Pauley gone, but not forgotten

The 3 1/3 scoreless innings he tossed against the Reds yesterday got right-hander David Pauley a spot on in the starting rotation — for Triple-A Tacoma.

The only player remaining on “Survivor Island” was re-assigned to the Minor League complex today.

“I told him that we have a belief system in him,” manager Don Wakamatsu said. “I thought he did a tremendous job.”

Keep an eye on him. If anyone in the Mariners’ rotation stumbles out of the gate, the first call to the Minors might be for the right-hander.

Pauley signed a Minor League contract last December, has spent most of his career in the Minors, posting a 65-64 record and 3.98 ERA in 204 games since 2001. Sprinkled in were nine big-league appearances with the Red Sox in 2006 and ’08. He was 0-3 with a 9.53 ERA.

But he performed well for the Mariners this spring, going 1-0 with a 3.52 ERA in six outings.

A starter for most of his career, he will take a place in the Rainiers’ rotation when the regular season starts. Prior to that, though, Pauley will start WEdnesday’s Cactus League game against the Rangers in Surprise while ace right-hander Felix Hernandez makes his final spring tuneup in a Minor League game.

In today’s 3-1 loss to the Dodgers before a Cactus League-record crowd of 13,583 at Camelback Ranch in Glendale, the sporadic offense sputtered again.

The Mariners were held scoreless until the ninth, when Matt Tuiasosopo smacked a leadoff home run to left field. Jose Lopez singled, but Ryan Garko grounded into a double play — missing by a few inches of a single — and Corey Patterson struck out.

Right-hander Ian Snell had one of his best outings of the spring, holding the Dodgers to four hits and three runs over six innings with three strikeouts and no walks.

“I thought Snell was pretty good overall,” Wakamatsu said. “He gave up the home run (in the third inning) and retired 10 straight after that. He started challenging guys after he got hurt a little bit.”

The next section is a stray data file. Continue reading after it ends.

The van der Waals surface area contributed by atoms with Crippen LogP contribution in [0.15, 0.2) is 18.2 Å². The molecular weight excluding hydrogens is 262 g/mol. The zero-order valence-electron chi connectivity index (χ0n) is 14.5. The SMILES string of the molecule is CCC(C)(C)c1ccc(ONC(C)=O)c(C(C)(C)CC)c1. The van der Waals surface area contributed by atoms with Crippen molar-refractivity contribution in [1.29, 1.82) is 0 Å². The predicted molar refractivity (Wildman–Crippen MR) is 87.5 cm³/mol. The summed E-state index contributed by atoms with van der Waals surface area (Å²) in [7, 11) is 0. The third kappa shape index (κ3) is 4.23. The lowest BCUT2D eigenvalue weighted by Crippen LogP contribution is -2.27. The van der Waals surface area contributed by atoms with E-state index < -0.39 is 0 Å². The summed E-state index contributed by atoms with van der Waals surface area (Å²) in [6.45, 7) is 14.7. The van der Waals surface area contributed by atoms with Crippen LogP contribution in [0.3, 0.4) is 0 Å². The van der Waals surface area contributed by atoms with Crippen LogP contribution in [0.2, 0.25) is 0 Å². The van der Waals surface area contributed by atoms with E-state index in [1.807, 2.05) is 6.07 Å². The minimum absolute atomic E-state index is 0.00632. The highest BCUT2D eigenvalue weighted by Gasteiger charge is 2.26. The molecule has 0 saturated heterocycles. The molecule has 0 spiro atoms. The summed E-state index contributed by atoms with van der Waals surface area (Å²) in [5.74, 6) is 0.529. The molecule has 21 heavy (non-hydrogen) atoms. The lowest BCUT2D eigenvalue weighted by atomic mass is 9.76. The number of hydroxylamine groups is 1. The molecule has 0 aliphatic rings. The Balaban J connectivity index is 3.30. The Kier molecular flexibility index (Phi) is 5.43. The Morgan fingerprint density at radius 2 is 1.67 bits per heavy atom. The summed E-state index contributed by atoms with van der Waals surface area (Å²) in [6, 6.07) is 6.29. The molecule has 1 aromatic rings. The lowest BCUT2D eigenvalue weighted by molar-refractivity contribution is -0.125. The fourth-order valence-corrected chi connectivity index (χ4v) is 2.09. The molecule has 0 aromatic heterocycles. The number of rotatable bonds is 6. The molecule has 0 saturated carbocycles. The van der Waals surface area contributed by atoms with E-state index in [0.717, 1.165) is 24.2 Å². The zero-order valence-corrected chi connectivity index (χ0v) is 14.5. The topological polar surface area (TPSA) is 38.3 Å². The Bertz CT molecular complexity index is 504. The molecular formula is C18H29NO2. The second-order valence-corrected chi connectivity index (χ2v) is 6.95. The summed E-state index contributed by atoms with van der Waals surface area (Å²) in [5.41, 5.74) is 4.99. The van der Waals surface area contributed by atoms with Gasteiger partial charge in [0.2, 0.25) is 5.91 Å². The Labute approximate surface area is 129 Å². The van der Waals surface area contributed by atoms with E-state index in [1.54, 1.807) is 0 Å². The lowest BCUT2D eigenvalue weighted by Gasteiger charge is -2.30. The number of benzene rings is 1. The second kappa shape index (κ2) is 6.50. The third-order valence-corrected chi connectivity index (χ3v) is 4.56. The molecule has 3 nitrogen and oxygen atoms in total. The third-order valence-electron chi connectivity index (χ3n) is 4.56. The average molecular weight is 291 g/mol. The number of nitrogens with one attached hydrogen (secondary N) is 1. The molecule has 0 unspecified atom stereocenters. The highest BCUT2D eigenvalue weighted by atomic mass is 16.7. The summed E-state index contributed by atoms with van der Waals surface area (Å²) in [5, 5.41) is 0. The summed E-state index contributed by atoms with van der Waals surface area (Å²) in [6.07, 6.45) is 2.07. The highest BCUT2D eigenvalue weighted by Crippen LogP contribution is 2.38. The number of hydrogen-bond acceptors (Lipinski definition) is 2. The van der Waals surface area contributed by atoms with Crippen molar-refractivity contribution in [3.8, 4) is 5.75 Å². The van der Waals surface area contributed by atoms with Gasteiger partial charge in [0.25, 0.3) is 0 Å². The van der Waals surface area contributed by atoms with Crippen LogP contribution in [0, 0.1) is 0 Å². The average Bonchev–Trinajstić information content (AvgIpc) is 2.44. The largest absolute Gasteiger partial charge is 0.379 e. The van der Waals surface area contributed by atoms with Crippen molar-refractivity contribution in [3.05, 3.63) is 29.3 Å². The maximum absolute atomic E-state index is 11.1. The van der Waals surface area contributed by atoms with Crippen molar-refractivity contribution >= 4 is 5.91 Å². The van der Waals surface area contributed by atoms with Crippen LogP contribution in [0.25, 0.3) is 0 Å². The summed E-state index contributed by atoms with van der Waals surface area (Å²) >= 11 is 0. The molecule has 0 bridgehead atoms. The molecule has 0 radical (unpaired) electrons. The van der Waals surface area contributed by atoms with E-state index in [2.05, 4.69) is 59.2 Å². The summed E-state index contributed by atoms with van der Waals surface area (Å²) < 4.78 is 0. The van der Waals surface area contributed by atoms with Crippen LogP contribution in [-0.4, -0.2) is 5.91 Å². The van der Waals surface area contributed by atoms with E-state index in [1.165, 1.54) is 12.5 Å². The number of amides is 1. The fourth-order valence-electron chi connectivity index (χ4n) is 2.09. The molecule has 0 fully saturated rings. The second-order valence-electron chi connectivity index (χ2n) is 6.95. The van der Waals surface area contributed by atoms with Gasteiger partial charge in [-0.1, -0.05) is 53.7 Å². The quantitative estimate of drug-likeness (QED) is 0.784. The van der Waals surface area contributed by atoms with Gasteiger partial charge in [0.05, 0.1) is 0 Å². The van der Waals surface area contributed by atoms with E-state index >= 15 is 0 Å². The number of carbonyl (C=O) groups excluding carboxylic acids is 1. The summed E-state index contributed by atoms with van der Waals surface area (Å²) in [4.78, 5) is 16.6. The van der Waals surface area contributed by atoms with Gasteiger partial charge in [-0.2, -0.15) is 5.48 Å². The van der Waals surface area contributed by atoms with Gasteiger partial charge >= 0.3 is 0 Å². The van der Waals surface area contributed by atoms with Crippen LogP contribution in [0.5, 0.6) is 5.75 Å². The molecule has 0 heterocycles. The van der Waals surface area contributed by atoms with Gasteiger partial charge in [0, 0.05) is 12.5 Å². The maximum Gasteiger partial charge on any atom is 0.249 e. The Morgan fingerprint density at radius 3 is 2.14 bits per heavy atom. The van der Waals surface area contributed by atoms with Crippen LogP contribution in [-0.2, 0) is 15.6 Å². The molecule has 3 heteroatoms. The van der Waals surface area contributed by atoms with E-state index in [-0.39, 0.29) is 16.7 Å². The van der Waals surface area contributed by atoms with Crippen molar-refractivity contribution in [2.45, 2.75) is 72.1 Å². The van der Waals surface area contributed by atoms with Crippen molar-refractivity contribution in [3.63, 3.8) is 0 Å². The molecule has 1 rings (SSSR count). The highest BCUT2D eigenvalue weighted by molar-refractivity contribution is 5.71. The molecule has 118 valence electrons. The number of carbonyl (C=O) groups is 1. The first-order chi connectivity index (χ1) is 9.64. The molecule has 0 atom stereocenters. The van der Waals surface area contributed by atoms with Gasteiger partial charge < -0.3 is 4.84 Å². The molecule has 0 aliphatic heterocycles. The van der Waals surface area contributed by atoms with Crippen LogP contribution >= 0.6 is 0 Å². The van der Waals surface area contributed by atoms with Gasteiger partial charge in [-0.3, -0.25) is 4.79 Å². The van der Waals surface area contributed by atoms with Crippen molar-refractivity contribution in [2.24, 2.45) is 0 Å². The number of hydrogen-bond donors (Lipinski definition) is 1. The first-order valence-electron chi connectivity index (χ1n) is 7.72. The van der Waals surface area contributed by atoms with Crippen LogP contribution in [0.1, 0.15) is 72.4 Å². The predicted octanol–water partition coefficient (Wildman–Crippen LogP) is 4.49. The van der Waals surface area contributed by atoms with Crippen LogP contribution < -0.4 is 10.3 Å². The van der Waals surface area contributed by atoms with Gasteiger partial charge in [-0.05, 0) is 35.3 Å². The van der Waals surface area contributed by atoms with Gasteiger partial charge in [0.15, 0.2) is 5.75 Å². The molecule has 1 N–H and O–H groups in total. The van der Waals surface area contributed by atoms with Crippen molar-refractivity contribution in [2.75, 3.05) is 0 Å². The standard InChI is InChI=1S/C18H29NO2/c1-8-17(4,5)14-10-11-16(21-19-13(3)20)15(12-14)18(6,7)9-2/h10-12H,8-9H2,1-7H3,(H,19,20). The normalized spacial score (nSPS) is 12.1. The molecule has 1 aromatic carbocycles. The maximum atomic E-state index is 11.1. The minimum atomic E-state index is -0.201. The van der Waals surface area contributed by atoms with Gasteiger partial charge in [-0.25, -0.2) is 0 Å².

Snell was pleased with the 88-pitch outing.

“Some pitches were up and I paid for it,” he said, “but (overall) I made good quality pitches. I was using my offspeed more than I have in the past. I worked really hard on the curveball and kept that down, and I pounded the guys in.”

As for the home run pitch to Andre Ethier, Snell said: “Just up over the plate. Stupid pitch.”

He has one more spring start remaining before his regular season debut, expected to be the third game of the four-game series against the Athletics in Oakland.

— Closer David Aardsma bounced back from a rocky outing against the Padres on Thursday, retiring three of the four batters he faced in the seventh inning.

“I thought he had better down angle and more life to his pitches,” Wakamatsu said.

Aardsma will pitch another inning in tomorrow’s game agains the Cubs, the first time he has gone back-to-back this spring.

— Catcher Adam Moore took a shot above his left ankle, compliments of a foul line drive off the bat of Mike Sweeney in the seventh inning. Moore, who singled and advanced to third on consecutive walks, was a few feet from third base and in foul territory when Sweeney drilled the line drive.

Moore shook it off and remained in the game.

 “Yeah, it got banged up a little bit,” Wakamatsu said. “he took it above the ankle on the shin. I thought he was quicker than that.”

— Sweeney had a terrific at-bat before finally flying out to deep left field. “I missed it by one-eighth of an inch,” he said.

— Jim Street



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